This is an open ocean view of the March 11, 2011 tsunami that wrought destruction along the Pacific coastline of Japan’s northern islands. Watching the video, it’s hard to comprehend the destructive power in this massive wave, although one person commented at YouTube:
Unless you’ve been out at sea it’s hard to really comprehend the feeling of total vulnerability you feel with? such an unpredictable event coming at you in open ocean.
The tsunami propagated outward from a 9.0-magnitude undersea earthquake, just 43 miles from its nearest point to Japan. It varied in wave height in different places along the Japanese coast, according to the Japan Meteorological Agency, with the greatest wave height in Miyagi at 33 feet.
After the earthquake, the tsunami would have taken 10 to 30 minutes to reach the parts of Japan first affected. It eventually propagated across the Pacific, and – although warnings were issued and evacuations carried out in many countries, including the entire Pacific coast of North and South America from Alaska to Chile – it caused only relatively minor effects in these places.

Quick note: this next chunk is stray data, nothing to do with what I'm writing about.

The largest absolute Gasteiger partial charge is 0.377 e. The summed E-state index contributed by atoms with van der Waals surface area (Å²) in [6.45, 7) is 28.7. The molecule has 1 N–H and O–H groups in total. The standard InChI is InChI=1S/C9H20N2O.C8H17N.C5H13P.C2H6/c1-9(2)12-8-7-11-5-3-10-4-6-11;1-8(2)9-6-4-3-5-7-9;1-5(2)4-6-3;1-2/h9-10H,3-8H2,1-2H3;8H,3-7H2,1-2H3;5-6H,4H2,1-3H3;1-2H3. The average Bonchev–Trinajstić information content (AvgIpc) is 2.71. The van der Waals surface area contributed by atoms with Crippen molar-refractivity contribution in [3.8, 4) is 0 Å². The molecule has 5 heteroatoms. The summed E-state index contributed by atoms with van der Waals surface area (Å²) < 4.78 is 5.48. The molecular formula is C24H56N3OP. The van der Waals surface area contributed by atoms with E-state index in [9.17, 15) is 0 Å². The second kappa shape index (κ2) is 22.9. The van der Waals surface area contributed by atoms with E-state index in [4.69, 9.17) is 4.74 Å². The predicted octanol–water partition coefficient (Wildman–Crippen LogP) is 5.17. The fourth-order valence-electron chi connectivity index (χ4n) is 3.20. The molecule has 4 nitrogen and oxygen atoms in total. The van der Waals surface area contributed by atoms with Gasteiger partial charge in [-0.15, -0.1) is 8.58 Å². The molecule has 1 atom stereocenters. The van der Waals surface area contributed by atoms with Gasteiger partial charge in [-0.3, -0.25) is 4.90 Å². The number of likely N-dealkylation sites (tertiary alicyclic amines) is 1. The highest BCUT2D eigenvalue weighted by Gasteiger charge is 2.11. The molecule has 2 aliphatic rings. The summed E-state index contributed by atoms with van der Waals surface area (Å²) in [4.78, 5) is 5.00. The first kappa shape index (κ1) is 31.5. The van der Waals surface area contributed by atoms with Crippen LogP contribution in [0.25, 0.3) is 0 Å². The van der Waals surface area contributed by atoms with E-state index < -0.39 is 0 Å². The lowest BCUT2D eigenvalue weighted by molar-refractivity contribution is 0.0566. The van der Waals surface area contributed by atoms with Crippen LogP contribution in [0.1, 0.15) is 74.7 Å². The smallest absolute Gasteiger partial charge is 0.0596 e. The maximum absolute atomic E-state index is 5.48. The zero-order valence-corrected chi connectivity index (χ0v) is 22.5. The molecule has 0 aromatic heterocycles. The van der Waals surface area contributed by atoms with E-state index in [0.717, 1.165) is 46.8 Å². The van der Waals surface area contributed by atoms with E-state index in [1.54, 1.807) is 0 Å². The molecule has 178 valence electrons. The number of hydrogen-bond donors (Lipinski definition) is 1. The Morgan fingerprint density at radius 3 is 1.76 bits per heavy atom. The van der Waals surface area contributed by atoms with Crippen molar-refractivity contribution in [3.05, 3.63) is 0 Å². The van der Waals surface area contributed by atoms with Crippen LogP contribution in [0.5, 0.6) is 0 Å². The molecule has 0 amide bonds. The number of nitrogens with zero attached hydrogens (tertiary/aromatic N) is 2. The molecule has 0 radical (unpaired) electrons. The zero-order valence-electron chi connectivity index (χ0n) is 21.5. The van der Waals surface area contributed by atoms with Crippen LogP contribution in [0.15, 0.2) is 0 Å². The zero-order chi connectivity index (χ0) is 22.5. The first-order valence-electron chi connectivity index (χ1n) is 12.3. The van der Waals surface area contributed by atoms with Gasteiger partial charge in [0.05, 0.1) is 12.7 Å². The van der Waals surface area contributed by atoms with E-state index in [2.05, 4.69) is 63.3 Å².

The tsunami’s most distant point from Japan was about 11,000 miles away, along the coast of Chile, where waves were about 6 feet high.
Deborah Byrd created the EarthSky radio series in 1991 and founded EarthSky.org in 1994. Today, she serves as Editor-in-Chief of this website. She has won a galaxy of awards from the broadcasting and science communities, including having an asteroid named 3505 Byrd in her honor. A science communicator and educator since 1976, Byrd believes in science as a force for good in the world and a vital tool for the 21st century. "Being an EarthSky editor is like hosting a big global party for cool nature-lovers," she says.